This Ghost Blog is now running with Let's Encrypt in a cheap bare-metal Kubernetes Cluster (on Hetzner Cloud) — Part 2/3
About storage and persistence
A service like a blog needs to run in a stateful manner, so all articles are persisted. This blog was initially set up with a MySQL database along with local on-disk persistence for images and themes. In order to run on Kubernetes, it is therefore needed to rethink of how persistence would be managed, due to the volatile nature of containers in Kubernetes. Containers may come and go at any time, but state needs to be persisted somewhere.
I tested the approaches depicted below, but ended up using the first method (Container Storage Interface). There are however many other options for handling storage that I might explore later on.
Container Storage Interface (CSI)
CSI is a standard meant to be implemented by most Kubernetes providers, so cloud-native applications could be easily portable. In a nutshell, this specification allows users to claim some classes of volumes (via for example a PersistentVolumeClaim), which could then be mapped under the hood by persistent volumes auto-provisioned by the cloud provider in which the containers are running.
Hetzner Cloud provides an Open-Source CSI-compatible driver: Github://hetznercloud/csi-driver.
- Grab your personal account token under your Hetzner Account. Open “Cloud Console > Access > API Tokens > Generate API Token”
- Create a secret with the token above
- Apply the secret file created above
- Now we can deploy the storage driver in our Kubernetes Cluster:
First a YML descriptor for the PersistentVolumeClaim (say saved as my-blog-pvc,yml), as follows:
As you can see, the storage class name is what actually what makes Kubernetes leverage the CSI driver for Hetzner.
Next, we can apply it to our Kubernetes cluster, which should result in a new volume being provisioned in your Hetzner Account:
We can now see in our Hetzner Cloud Web Console that a volume (10GB is the minimum at this time) is created:
Network File System (NFS) share, using Rook
Rook is a Cloud Native Computing Foundation incubating project (at the time of writing), with interesting features such as storage orchestration for Kubernetes.
The steps to use it are very well documented here, but unfortunately, I didn’t explore this any further, due to port 111 (PortMapper / rpcbind) being open in my nodes and flagged as unsecured traffic by folks at Hetzner Cloud.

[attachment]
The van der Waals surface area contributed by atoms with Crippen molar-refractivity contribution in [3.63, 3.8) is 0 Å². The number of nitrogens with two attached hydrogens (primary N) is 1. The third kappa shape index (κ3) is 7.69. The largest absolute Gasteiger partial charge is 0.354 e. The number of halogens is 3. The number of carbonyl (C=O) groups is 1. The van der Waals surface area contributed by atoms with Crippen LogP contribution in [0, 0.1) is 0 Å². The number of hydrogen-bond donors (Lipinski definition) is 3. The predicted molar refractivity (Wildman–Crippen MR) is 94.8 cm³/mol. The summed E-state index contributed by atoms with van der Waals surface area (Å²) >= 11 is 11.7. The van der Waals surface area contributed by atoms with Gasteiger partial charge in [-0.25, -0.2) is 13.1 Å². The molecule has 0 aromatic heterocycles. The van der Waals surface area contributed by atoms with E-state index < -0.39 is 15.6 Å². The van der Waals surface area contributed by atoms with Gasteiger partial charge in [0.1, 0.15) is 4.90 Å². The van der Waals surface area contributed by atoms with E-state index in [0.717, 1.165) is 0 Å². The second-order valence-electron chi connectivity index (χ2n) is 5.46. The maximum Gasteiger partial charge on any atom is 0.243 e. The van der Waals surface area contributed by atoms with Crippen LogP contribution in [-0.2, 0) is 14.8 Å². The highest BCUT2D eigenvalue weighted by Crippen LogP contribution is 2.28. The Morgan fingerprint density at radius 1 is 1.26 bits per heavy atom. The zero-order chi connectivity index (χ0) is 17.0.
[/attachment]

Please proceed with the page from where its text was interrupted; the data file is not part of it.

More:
In fact, in addition to being potentially abused for DDoS reflection attacks, the Portmapper service may be used by attackers to obtain information on target networks, like available RPC services or network shares (as is the case with NFS). We could mitigate the risk by adding strict firewall rules (ufw - the uncomplicated firewall might help for this) to make sure this port is not exposed publicly.
Managing auto-renewable SSL certificates with Let’s Encrypt
HTTPS is now becoming more and more important to any website, and Let’s Encrypt greatly helps democratize its adoption by:
- providing free SSL/TLS signed certificates and a (relatively simple) API to generate these certificates.
- and being a Certificate Authority recognized by most modern tools, including browsers.
By default, pods of Kubernetes services are not accessible from the external network, but only by other pods within the Kubernetes cluster. Kubernetes has a built‑in configuration for HTTP load balancing, called Ingress, that defines rules for external connectivity to Kubernetes services.
If the remote cloud provider of choice supports it, you can even request a load balanced auto-managed IP address or hostname for the Service. This is something that can quickly add up to the usage bill, depending on the traffic.
At this time, Hetzner Cloud does not provide a fully-managed Kubernetes cluster, but we may still set up basic routing rules to different services.
The advantage of using Ingress resources is that we can easily configure for typical load-balancing use cases, such as SSL/TLS Termination or rewrite rules.
Ingress can be backed by different implementations through the use of different Ingress Controllers. The most popular of these is the NGINX Ingress Controller; however there are other options available such as Traefik or Rancher. Each controller should support a basic configuration, but can even expose other features (rewrite rules, authentication modes) via annotations.
In the scope of this work, we will use NGINX Ingress Controller. Installation instructions are provided here, but one command to apply is:
Once the mandatory setup is done, we need to define an NGINX load-balancer configuration file (e.g.: ingress-nginx.k8s.yaml) and instruct Kubernetes to create it:
We can now apply it and check that the service is actually up and running:
We should have a Service of type LoadBalancer, with Cluster-IP and External-IP picked from the pool of IP addresses added in the “About Networking” section above (via MetalLB), e.g:
Next step is now to create a dedicated namespace in which cert-manager configuration will live, as depicted below. For reference, cert-manager is a native Kubernetes certificate management controller. It can help with issuing certificates from a variety of sources, such as Let’s Encrypt, HashiCorp Vault, Venafi, a simple signing key pair, or self signed. It also ensures certificates are valid and up to date, and attempts to renew certificates at a configured time before expiry.
Now that this is done, we need to create certificate issuers resource. Since Let’s Encrypt enforces rate limits to ensure a fair usage, it is recommended to first test this against their staging environment first, and once confident, switch to the Production environment.
This covers the staging environment, but can be easily translated to Production.
Below is an example of a YAML file to create a Certificate Issuer against the staging environment:
Now we can apply it with kubectl apply -f …